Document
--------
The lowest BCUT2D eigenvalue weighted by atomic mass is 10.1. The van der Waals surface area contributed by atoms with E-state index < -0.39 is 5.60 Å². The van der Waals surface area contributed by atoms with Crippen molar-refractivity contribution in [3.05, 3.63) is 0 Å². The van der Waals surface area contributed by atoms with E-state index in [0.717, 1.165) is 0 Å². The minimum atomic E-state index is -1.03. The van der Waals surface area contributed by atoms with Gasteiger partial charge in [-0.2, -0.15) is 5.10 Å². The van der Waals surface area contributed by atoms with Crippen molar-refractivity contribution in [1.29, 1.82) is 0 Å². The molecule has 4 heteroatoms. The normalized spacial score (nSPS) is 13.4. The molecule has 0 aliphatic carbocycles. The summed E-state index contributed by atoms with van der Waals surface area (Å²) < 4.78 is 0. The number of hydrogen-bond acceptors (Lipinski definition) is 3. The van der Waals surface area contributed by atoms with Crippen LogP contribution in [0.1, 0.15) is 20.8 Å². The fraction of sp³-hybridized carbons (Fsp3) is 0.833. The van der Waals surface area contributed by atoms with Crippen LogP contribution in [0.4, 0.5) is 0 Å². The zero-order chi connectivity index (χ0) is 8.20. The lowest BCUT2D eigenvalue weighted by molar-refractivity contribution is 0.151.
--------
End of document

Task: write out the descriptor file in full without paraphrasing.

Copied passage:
The lowest BCUT2D eigenvalue weighted by atomic mass is 10.1. The van der Waals surface area contributed by atoms with E-state index < -0.39 is 5.60 Å². The van der Waals surface area contributed by atoms with Crippen molar-refractivity contribution in [3.05, 3.63) is 0 Å². The van der Waals surface area contributed by atoms with E-state index in [0.717, 1.165) is 0 Å². The minimum atomic E-state index is -1.03. The van der Waals surface area contributed by atoms with Gasteiger partial charge in [-0.2, -0.15) is 5.10 Å². The van der Waals surface area contributed by atoms with Crippen molar-refractivity contribution in [1.29, 1.82) is 0 Å². The molecule has 4 heteroatoms. The normalized spacial score (nSPS) is 13.4. The molecule has 0 aliphatic carbocycles. The summed E-state index contributed by atoms with van der Waals surface area (Å²) < 4.78 is 0. The number of hydrogen-bond acceptors (Lipinski definition) is 3. The van der Waals surface area contributed by atoms with Crippen LogP contribution in [0.1, 0.15) is 20.8 Å². The fraction of sp³-hybridized carbons (Fsp3) is 0.833. The van der Waals surface area contributed by atoms with Crippen LogP contribution in [0.4, 0.5) is 0 Å². The zero-order chi connectivity index (χ0) is 8.20. The lowest BCUT2D eigenvalue weighted by molar-refractivity contribution is 0.151.